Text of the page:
We were pretty happy with our purchase. Then we decided to do the “magnet test” that liberty tabletop (and many other pages not trying to sell things recommend) on their website.
All the forks passed with flying colors (unlike our old forks which would fly to the magnet). As would be predicted, the knife blades were magnetic but the handles were not. The slotted spoon that came with the set also had no magnetic draw. But all of the other spoons were magnetic, although less so than our original set, with the bowls more attracted than the handles. But the spoon handles could still be lifted with a magnet.
So we wrote to the company.
I received the order and am very pleased about the design, appearance, and heft of the flatware.
Unfortunately, the teaspoons (12), iced tea spoons (4), sugar spoon (1), and serving spoon (1) are all significantly magnetic.
According to your website: “If you can lift the spoon or fork with a magnet then it is likely 18-0 or some lower grade of stainless steel.” http://libertytabletop.com/18-10-stainless-steel/
Using a magnet, I can lift all of the items that I listed above.
Thank you for your purchase of our Made in the USA flatware.
All of our flatware is made from 18/10 stainless steel, with the exception of the knife blades.
When you cold work stainless steel, such as we do to raise the bowl of the spoons, it will become slightly magnetic. Of course “slightly” would depend on the power of the magnet that you are using. If you use the magnet on the rest of the flatware, or the handles of the spoons, you should find them to be non-magnetic. Please let me know if this is not the case.
But the magnet does work on the handles of the spoons (DH sent the pictures you see above as proof):
Previously I had been testing out the bowls on the spoons, so I went back and tested their handles instead. I can lift them with a rare earth magnet to an angle of about 45 degrees before they fall.
A standard fridge magnet will not lift them, but is attracted to them from handle to bowl.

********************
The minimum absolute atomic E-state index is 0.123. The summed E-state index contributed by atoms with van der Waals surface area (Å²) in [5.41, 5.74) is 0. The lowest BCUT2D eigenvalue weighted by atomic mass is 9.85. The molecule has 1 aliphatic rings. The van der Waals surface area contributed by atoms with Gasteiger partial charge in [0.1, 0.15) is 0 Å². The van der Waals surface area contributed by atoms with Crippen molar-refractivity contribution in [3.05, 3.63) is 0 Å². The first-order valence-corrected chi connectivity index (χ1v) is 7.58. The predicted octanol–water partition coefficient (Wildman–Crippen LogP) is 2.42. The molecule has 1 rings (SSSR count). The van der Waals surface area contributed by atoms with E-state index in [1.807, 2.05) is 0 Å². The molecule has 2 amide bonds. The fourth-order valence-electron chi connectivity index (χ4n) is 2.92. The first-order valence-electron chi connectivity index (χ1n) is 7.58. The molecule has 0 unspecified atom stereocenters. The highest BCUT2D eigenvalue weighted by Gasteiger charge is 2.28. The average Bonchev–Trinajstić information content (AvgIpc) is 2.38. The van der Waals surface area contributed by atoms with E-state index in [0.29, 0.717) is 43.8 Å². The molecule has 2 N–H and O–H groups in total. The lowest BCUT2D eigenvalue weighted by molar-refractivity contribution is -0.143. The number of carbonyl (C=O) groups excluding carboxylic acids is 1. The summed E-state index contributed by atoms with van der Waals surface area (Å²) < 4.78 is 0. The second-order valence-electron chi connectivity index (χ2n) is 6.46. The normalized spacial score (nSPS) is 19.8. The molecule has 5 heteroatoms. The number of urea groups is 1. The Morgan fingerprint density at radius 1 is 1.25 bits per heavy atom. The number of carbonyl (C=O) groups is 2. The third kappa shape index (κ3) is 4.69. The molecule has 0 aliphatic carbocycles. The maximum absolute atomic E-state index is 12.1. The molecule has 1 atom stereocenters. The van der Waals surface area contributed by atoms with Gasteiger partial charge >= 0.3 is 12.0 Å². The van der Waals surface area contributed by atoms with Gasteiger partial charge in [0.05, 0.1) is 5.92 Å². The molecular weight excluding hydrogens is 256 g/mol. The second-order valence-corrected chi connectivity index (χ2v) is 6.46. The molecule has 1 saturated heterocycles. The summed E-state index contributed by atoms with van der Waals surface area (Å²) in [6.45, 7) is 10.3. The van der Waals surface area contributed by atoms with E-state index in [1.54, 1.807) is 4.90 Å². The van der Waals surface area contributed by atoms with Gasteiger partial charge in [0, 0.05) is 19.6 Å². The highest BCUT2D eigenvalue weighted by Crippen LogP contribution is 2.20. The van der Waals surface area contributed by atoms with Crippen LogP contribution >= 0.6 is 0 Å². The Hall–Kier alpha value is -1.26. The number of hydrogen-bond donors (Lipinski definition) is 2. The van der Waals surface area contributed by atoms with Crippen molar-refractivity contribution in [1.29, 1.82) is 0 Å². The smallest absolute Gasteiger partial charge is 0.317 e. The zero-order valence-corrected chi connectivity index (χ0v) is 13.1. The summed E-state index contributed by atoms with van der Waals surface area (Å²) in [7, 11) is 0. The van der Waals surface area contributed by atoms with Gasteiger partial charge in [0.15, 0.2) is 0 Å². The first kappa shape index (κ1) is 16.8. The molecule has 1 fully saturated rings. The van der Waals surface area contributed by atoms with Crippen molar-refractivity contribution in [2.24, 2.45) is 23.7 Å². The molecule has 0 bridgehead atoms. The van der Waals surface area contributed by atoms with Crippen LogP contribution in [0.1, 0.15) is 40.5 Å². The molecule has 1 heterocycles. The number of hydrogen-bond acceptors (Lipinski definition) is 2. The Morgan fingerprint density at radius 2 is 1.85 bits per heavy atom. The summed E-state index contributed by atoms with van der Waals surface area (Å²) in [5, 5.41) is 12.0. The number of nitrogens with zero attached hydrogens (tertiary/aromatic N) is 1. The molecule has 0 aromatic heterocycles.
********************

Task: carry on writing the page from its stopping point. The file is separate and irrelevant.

In comparison, the slotted serving spoon does not attract the rare earth magnet.
The more work hardening, the more magnetic. Therefore, the lowest part in the spoon bowl will be magnetic. With slotted spoons, that portion of the bowl is cut out, so you won’t see the same reaction to a magnet
So based on the manufacturing/shaping process, spots of 18/10 can become magnetic.
The bowls of the spoons in my set are the most magnetic, but other areas are also magnetic.
Is it typical that a standard fridge magnet is attracted to the handles of the spoons in my set?…as long as the attraction is not strong enough to lift the spoon up by the handle?
That is not atypical for work hardened 18/10.
DH’s brother, who is a mechanical engineer who works on engines says that work hardening does cause magnetism (which is a problem for them– they have to demagnetize things in order to get rid of scrapes and fillings of metal when they clean a newly manufactured engine), and it seems more reasonable that the magnetism from work hardening the bowls has made the handles magnetic too than that Liberty Tabletop only used impure steel for their spoons and not their other cutlery.
So should you trust Liberty Tabletop? I don’t know. If we hadn’t done this check on our spoon handles, I’d be feeling perfectly happy. But on their website they have scary blurbs about how magnetic handles can mean dangerous impurities introduced from using recycled steel (which they say they don’t use)… if I hadn’t read those blurbs, I would also be feeling more sanguine about having magnetic handles on my spoons. If the company itself is the main cause of the paranoia, it seems like something’s a bit off. And without that worry, our new silverware does “spark joy” during regular use or all neatly stacked in our silverware drawer.
What do you think?